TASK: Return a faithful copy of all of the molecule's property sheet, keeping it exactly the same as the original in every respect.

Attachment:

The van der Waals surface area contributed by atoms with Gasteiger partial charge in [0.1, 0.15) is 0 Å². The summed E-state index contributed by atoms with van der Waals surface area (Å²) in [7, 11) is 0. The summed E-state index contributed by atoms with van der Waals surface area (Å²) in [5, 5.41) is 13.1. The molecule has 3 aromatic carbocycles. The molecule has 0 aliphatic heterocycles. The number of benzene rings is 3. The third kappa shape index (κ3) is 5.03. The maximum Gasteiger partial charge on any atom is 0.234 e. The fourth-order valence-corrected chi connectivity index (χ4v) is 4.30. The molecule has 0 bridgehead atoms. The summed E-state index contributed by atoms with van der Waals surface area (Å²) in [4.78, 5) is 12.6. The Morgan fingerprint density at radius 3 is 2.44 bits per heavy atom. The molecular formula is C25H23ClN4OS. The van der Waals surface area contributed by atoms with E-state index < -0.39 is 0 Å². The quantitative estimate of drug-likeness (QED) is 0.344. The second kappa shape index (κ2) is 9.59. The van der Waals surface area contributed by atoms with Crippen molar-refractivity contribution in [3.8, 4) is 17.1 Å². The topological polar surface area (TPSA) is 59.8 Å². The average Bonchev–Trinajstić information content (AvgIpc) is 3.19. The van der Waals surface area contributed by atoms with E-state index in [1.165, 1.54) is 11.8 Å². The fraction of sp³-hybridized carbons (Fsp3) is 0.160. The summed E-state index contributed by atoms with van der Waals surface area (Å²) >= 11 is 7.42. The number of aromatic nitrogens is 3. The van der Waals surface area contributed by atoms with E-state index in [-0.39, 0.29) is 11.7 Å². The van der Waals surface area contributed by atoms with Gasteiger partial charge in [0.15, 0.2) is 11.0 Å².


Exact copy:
The van der Waals surface area contributed by atoms with Gasteiger partial charge in [0.1, 0.15) is 0 Å². The summed E-state index contributed by atoms with van der Waals surface area (Å²) in [7, 11) is 0. The summed E-state index contributed by atoms with van der Waals surface area (Å²) in [5, 5.41) is 13.1. The molecule has 3 aromatic carbocycles. The molecule has 0 aliphatic heterocycles. The number of benzene rings is 3. The third kappa shape index (κ3) is 5.03. The maximum Gasteiger partial charge on any atom is 0.234 e. The fourth-order valence-corrected chi connectivity index (χ4v) is 4.30. The molecule has 0 bridgehead atoms. The summed E-state index contributed by atoms with van der Waals surface area (Å²) in [4.78, 5) is 12.6. The Morgan fingerprint density at radius 3 is 2.44 bits per heavy atom. The molecular formula is C25H23ClN4OS. The van der Waals surface area contributed by atoms with E-state index < -0.39 is 0 Å². The quantitative estimate of drug-likeness (QED) is 0.344. The second kappa shape index (κ2) is 9.59. The van der Waals surface area contributed by atoms with Crippen molar-refractivity contribution in [3.8, 4) is 17.1 Å². The topological polar surface area (TPSA) is 59.8 Å². The average Bonchev–Trinajstić information content (AvgIpc) is 3.19. The van der Waals surface area contributed by atoms with E-state index in [1.165, 1.54) is 11.8 Å². The fraction of sp³-hybridized carbons (Fsp3) is 0.160. The summed E-state index contributed by atoms with van der Waals surface area (Å²) >= 11 is 7.42. The number of aromatic nitrogens is 3. The van der Waals surface area contributed by atoms with E-state index in [-0.39, 0.29) is 11.7 Å². The van der Waals surface area contributed by atoms with Gasteiger partial charge in [0.15, 0.2) is 11.0 Å².